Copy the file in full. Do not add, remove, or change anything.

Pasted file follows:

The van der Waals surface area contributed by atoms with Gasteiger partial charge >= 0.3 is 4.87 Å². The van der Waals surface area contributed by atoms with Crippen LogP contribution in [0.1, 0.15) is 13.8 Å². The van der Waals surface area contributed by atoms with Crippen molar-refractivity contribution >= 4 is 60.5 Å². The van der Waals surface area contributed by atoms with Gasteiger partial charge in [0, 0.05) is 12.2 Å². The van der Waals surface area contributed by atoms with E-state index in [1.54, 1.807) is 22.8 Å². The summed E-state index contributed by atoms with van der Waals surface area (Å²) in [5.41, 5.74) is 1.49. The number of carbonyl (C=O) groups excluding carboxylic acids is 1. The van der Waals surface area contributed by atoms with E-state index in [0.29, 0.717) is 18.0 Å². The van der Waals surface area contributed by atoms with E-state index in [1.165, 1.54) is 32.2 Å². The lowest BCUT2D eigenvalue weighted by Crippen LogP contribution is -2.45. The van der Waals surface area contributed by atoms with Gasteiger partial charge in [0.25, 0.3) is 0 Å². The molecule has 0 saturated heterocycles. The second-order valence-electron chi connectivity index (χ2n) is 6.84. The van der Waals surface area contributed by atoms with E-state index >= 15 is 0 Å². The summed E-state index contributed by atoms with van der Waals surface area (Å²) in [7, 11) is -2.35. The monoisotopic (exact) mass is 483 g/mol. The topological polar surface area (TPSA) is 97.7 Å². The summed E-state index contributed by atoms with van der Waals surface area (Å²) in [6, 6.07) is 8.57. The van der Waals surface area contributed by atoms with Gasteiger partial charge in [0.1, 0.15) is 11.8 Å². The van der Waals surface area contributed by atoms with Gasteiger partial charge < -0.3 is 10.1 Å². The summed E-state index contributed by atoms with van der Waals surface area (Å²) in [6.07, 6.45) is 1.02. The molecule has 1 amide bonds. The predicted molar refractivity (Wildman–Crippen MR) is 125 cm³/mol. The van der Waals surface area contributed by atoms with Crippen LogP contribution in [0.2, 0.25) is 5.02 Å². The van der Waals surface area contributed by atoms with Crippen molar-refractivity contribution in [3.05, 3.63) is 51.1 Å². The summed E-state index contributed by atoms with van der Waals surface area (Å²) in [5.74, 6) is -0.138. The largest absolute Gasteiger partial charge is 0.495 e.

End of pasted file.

The van der Waals surface area contributed by atoms with Gasteiger partial charge >= 0.3 is 4.87 Å². The van der Waals surface area contributed by atoms with Crippen LogP contribution in [0.1, 0.15) is 13.8 Å². The van der Waals surface area contributed by atoms with Crippen molar-refractivity contribution >= 4 is 60.5 Å². The van der Waals surface area contributed by atoms with Gasteiger partial charge in [0, 0.05) is 12.2 Å². The van der Waals surface area contributed by atoms with E-state index in [1.54, 1.807) is 22.8 Å². The summed E-state index contributed by atoms with van der Waals surface area (Å²) in [5.41, 5.74) is 1.49. The number of carbonyl (C=O) groups excluding carboxylic acids is 1. The van der Waals surface area contributed by atoms with E-state index in [0.29, 0.717) is 18.0 Å². The van der Waals surface area contributed by atoms with E-state index in [1.165, 1.54) is 32.2 Å². The lowest BCUT2D eigenvalue weighted by Crippen LogP contribution is -2.45. The van der Waals surface area contributed by atoms with Gasteiger partial charge in [0.25, 0.3) is 0 Å². The molecule has 0 saturated heterocycles. The second-order valence-electron chi connectivity index (χ2n) is 6.84. The van der Waals surface area contributed by atoms with E-state index >= 15 is 0 Å². The summed E-state index contributed by atoms with van der Waals surface area (Å²) in [7, 11) is -2.35. The monoisotopic (exact) mass is 483 g/mol. The topological polar surface area (TPSA) is 97.7 Å². The summed E-state index contributed by atoms with van der Waals surface area (Å²) in [6, 6.07) is 8.57. The van der Waals surface area contributed by atoms with Gasteiger partial charge in [0.1, 0.15) is 11.8 Å². The van der Waals surface area contributed by atoms with Gasteiger partial charge < -0.3 is 10.1 Å². The summed E-state index contributed by atoms with van der Waals surface area (Å²) in [6.07, 6.45) is 1.02. The molecule has 1 amide bonds. The predicted molar refractivity (Wildman–Crippen MR) is 125 cm³/mol. The van der Waals surface area contributed by atoms with Crippen LogP contribution in [0.2, 0.25) is 5.02 Å². The van der Waals surface area contributed by atoms with Crippen molar-refractivity contribution in [3.05, 3.63) is 51.1 Å². The summed E-state index contributed by atoms with van der Waals surface area (Å²) in [5.74, 6) is -0.138. The largest absolute Gasteiger partial charge is 0.495 e.